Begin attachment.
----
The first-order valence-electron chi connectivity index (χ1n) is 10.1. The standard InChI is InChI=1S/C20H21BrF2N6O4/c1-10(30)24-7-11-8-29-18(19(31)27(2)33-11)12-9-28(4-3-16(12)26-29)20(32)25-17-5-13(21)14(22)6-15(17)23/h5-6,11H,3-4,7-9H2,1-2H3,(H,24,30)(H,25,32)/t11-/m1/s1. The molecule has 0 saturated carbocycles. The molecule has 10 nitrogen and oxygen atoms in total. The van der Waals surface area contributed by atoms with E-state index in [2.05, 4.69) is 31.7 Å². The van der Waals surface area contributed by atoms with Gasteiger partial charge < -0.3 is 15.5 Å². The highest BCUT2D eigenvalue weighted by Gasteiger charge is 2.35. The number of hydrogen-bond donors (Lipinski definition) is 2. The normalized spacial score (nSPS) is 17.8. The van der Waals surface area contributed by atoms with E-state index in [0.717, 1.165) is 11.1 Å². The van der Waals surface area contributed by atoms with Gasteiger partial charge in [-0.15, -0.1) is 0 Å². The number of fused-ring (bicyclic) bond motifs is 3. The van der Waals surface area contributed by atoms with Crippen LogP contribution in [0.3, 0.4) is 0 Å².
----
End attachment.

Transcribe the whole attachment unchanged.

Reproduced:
The first-order valence-electron chi connectivity index (χ1n) is 10.1. The standard InChI is InChI=1S/C20H21BrF2N6O4/c1-10(30)24-7-11-8-29-18(19(31)27(2)33-11)12-9-28(4-3-16(12)26-29)20(32)25-17-5-13(21)14(22)6-15(17)23/h5-6,11H,3-4,7-9H2,1-2H3,(H,24,30)(H,25,32)/t11-/m1/s1. The molecule has 0 saturated carbocycles. The molecule has 10 nitrogen and oxygen atoms in total. The van der Waals surface area contributed by atoms with E-state index in [2.05, 4.69) is 31.7 Å². The van der Waals surface area contributed by atoms with Gasteiger partial charge < -0.3 is 15.5 Å². The highest BCUT2D eigenvalue weighted by Gasteiger charge is 2.35. The number of hydrogen-bond donors (Lipinski definition) is 2. The normalized spacial score (nSPS) is 17.8. The van der Waals surface area contributed by atoms with E-state index in [0.717, 1.165) is 11.1 Å². The van der Waals surface area contributed by atoms with Gasteiger partial charge in [-0.15, -0.1) is 0 Å². The number of fused-ring (bicyclic) bond motifs is 3. The van der Waals surface area contributed by atoms with Crippen LogP contribution in [0.3, 0.4) is 0 Å².